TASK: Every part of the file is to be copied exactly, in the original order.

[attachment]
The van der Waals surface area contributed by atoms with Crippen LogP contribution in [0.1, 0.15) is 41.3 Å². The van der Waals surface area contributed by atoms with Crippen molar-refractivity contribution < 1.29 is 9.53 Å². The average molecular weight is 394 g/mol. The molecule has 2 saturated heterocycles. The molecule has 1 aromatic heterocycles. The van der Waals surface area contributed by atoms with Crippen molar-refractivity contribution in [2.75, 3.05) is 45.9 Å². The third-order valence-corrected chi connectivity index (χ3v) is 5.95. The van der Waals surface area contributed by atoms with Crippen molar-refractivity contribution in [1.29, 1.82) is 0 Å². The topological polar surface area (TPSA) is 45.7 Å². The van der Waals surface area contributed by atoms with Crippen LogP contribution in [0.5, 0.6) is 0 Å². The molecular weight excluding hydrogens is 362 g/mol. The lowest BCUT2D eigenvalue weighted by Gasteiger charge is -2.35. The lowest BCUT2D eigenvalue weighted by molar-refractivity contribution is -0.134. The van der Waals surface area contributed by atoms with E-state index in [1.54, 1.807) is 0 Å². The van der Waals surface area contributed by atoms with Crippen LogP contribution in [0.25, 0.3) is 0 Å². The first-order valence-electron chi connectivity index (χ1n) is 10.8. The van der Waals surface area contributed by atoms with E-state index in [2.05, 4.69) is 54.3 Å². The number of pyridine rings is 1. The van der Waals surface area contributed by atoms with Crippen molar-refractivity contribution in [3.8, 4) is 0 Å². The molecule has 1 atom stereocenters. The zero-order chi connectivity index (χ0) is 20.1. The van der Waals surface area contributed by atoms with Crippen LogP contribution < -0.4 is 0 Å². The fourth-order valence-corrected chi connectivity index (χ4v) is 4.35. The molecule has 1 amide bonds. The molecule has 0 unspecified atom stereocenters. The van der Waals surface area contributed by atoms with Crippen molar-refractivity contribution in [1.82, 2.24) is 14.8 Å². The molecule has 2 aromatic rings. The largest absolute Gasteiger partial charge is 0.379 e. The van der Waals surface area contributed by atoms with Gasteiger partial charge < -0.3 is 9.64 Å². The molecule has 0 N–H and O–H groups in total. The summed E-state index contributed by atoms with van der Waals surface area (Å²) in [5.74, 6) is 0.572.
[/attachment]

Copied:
The van der Waals surface area contributed by atoms with Crippen LogP contribution in [0.1, 0.15) is 41.3 Å². The van der Waals surface area contributed by atoms with Crippen molar-refractivity contribution < 1.29 is 9.53 Å². The average molecular weight is 394 g/mol. The molecule has 2 saturated heterocycles. The molecule has 1 aromatic heterocycles. The van der Waals surface area contributed by atoms with Crippen molar-refractivity contribution in [2.75, 3.05) is 45.9 Å². The third-order valence-corrected chi connectivity index (χ3v) is 5.95. The van der Waals surface area contributed by atoms with Crippen molar-refractivity contribution in [1.29, 1.82) is 0 Å². The topological polar surface area (TPSA) is 45.7 Å². The van der Waals surface area contributed by atoms with Crippen LogP contribution in [0.5, 0.6) is 0 Å². The molecular weight excluding hydrogens is 362 g/mol. The lowest BCUT2D eigenvalue weighted by Gasteiger charge is -2.35. The lowest BCUT2D eigenvalue weighted by molar-refractivity contribution is -0.134. The van der Waals surface area contributed by atoms with E-state index in [1.54, 1.807) is 0 Å². The van der Waals surface area contributed by atoms with Crippen LogP contribution in [0.25, 0.3) is 0 Å². The first-order valence-electron chi connectivity index (χ1n) is 10.8. The van der Waals surface area contributed by atoms with E-state index in [2.05, 4.69) is 54.3 Å². The number of pyridine rings is 1. The van der Waals surface area contributed by atoms with Crippen molar-refractivity contribution in [3.8, 4) is 0 Å². The molecule has 1 atom stereocenters. The zero-order chi connectivity index (χ0) is 20.1. The van der Waals surface area contributed by atoms with Crippen LogP contribution < -0.4 is 0 Å². The fourth-order valence-corrected chi connectivity index (χ4v) is 4.35. The molecule has 1 amide bonds. The molecule has 0 unspecified atom stereocenters. The van der Waals surface area contributed by atoms with Crippen molar-refractivity contribution in [1.82, 2.24) is 14.8 Å². The molecule has 2 aromatic rings. The largest absolute Gasteiger partial charge is 0.379 e. The van der Waals surface area contributed by atoms with Gasteiger partial charge < -0.3 is 9.64 Å². The molecule has 0 N–H and O–H groups in total. The summed E-state index contributed by atoms with van der Waals surface area (Å²) in [5.74, 6) is 0.572.